Nebraska Sen. Tom Brewer files resolution for state meat inspection program study
for Tri-State Livestock News
A Nebraska state senator on July 24 introduced a resolution to request a study that will determine the costs and benefits of a state meat inspection program.
Sen. Tom Brewer, a Republican from Gordon, who represents much of western Nebraska, is seeking an interim study that will look into re-starting the state’s meat inspection program that ceased to exist about 50 years ago.
According to Brewer’s aide, Tony Baker, the current legislative session will end Aug. 13, and the next one will start in early January. In the meantime, interim studies such as the one he’s seeking, are intended to provide information for topics of interest. Studies can also help signal to the legislative body that the leading senator plans to pursue a particular topic.
Baker said Brewer is hoping the study will determine the potential costs and benefits of a state meat inspection program. Currently, only U.S. Department of Agriculture-inspected meat processors can sell meat across state lines in most states.
Seven states have achieved deals called Cooperative Interstate Shipment or CIS agreements with USDA Food Safety and Inspection Service to allow qualifying plants within those states to market their products nationwide and even internationally. Essentially, the approved plants in CIS states have the same marketing capabilities as USDA inspected plants. Iowa, Indiana, Missouri, North Dakota, Ohio, Wisconsin and Maine are the states with these agreements.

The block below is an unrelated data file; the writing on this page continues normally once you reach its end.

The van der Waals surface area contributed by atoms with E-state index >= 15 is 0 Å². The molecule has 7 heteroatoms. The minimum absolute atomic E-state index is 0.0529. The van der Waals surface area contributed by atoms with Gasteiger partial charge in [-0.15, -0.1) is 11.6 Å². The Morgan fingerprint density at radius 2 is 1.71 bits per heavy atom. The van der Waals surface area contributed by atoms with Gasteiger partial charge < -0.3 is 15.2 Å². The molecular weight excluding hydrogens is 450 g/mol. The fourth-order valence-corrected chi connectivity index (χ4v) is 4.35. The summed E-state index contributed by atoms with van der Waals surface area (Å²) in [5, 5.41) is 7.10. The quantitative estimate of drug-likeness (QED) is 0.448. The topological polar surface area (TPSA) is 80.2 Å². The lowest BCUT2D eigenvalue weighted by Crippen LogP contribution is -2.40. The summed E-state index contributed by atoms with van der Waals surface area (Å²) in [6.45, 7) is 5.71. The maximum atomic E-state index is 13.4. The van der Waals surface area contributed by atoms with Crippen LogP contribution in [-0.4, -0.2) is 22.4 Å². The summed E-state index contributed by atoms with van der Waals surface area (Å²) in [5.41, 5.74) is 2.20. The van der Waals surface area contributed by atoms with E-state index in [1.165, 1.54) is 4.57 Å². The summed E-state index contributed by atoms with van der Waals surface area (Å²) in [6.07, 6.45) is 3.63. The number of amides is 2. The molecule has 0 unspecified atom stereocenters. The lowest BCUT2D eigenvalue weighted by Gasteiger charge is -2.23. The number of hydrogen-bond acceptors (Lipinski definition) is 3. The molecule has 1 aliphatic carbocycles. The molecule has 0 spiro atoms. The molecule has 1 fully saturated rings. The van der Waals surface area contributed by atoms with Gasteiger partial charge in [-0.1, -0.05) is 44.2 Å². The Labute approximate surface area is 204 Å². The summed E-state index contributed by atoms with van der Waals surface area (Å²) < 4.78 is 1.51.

A Nebraska rancher, Karina Jones said the topic has been “milling around for years” and with the COVID-19 pandemic that caused severe interruptions to the processing framework, the state is even more aware of the need for this.
“Even here in the beef state, we had empty shelves during the pandemic,” she said. “Legislators are now taking a keen eye on this subject, they see that getting state inspection would help stabilize our beef chain here in Nebraska.”
“If someone calls me looking for 10 pounds of hamburger, I can’t legally sell that out of my freezer from my local processor.”
Baker said the idea is to improve the financial situation for many Nebraska residents. “More than anything this is economic development for small town and rural Nebraska. It should be easy to sell beef in the beef state.”
The concept is not expected to increase state bureaucracy or require a significant number of new employees, said Baker. One option they are considering for inspectors is to certify veterinarians in good standing to provide inspection services.
The governor of Oregon recently signed legislation to re-instate that state’s meat inspection program. Ranchers, processors and other concerned parties are working together in that state to work out details on a workable and economically feasible program. ❖